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October 15, 2020

Getting a Wrongful Death Lawsuit Filed On Time

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Posted in General

Personal Injury Lawyer

After someone dies because of another person’s negligence, the family of the deceased can often file a wrongful death lawsuit. There are some important things you should know before filing your lawsuit, and a lawyer can help you understand the specifics of your case. The following information should get you started.

There Is a Statute of Limitations

Every state puts a limit on the amount of time you have to file a wrongful death lawsuit. This time limit is known as the statute of limitations. In one state, you could have five years to get your suit filed, and in a neighboring state, the limit might be set at two years. It’s important you understand this so you are able to get compensation without forfeiting your right.

Your Lawyer Can Help

You don’t have to try to file a wrongful death lawsuit on your own. There are attorneys specifically trained in the area of wrongful death, and they can help you put the claim together. A wrongful death attorney can help you gather the right evidence, collect medical bills and other proof of damages, and get it filed with the court before the statute of limitations is up.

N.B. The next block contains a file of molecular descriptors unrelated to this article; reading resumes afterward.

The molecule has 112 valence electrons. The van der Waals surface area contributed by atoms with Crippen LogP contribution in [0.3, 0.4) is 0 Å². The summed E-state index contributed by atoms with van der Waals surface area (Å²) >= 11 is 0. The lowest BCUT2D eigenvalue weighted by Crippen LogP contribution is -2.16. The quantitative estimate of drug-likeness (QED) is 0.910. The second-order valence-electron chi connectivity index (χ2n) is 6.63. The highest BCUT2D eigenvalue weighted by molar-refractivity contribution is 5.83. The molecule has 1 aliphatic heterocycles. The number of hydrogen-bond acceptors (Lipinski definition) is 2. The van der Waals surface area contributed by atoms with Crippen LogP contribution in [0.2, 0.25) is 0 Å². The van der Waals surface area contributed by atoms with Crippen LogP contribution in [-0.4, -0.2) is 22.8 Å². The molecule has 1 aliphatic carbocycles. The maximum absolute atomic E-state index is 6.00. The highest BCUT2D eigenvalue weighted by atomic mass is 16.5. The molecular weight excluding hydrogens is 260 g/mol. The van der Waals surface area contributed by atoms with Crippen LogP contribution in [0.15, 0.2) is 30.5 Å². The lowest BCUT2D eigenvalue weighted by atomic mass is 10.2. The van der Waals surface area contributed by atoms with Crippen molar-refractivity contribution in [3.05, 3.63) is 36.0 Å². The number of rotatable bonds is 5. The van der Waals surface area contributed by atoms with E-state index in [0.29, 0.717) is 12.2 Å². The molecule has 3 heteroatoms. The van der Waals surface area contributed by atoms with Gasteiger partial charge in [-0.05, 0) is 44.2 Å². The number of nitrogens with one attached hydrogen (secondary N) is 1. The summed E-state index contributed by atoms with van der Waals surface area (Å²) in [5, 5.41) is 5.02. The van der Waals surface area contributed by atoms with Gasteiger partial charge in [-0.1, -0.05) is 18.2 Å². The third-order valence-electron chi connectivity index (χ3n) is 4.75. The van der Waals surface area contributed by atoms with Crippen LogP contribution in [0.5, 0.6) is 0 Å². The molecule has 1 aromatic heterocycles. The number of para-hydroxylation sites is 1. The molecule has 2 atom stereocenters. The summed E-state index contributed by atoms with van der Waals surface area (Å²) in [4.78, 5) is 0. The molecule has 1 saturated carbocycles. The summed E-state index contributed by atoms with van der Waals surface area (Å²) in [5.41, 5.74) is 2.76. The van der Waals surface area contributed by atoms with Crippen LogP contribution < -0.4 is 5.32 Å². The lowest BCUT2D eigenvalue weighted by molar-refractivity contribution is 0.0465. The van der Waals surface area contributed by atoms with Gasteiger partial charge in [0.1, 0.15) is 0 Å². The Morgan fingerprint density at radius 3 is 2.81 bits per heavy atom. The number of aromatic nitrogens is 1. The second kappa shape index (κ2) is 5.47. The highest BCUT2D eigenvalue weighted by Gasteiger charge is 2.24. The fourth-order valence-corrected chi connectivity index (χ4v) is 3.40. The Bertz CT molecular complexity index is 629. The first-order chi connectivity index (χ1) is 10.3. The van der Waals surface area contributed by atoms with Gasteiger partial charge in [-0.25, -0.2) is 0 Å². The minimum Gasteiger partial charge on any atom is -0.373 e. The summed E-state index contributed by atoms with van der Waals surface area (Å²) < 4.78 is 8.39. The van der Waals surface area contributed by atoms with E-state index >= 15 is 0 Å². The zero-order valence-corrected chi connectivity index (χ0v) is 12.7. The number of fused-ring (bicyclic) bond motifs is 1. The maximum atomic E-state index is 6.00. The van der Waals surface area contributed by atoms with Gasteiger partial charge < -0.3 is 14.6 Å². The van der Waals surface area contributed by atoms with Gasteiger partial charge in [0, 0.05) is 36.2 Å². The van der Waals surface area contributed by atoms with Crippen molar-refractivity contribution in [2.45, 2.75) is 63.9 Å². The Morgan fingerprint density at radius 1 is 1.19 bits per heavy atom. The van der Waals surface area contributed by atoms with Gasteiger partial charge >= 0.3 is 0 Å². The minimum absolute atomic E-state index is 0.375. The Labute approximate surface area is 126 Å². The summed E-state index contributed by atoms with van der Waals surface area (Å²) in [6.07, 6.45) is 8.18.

There Are Certain People Allowed to File the Lawsuit

If your neighbor dies and you feel it was a suspicious death at the hands of another neighbor, you can’t sue the individual you feel was responsible for the death. That right is reserved for designated beneficiaries of the deceased. Each state has specified who those beneficiaries are for that specific state, and there is a list of certain individuals in the case the first beneficiary doesn’t work out. For example, the designated beneficiaries could include:

  • Spouses, children, parents (if the deceased was unmarried) and adopted children
  • Grandparents and siblings
  • Domestic partners
  • Other financial dependents

If the deceased was married, the spouse would typically file the lawsuit. If he or she was divorced, a grown child could file. If the deceased was unmarried, had no children, and was preceded in death by both parents, his or her sibling could file the lawsuit. You can see how the system works down the line of beneficiaries until someone is able to make the claim.

Some States Require the Estate To Bring the Claim

There are a handful of states that do not allow beneficiaries to bring a wrongful death lawsuit. Instead, the decedent’s estate does so, and it is meant to compensate for losses to the estate as a whole.

Contact Your Attorney for Help Getting Started

If you’re considering filing a wrongful death lawsuit because your loved one died as a result of negligence, your attorney can help you get started. Contact a wrongful death lawyer, like Patterson Bray, today.

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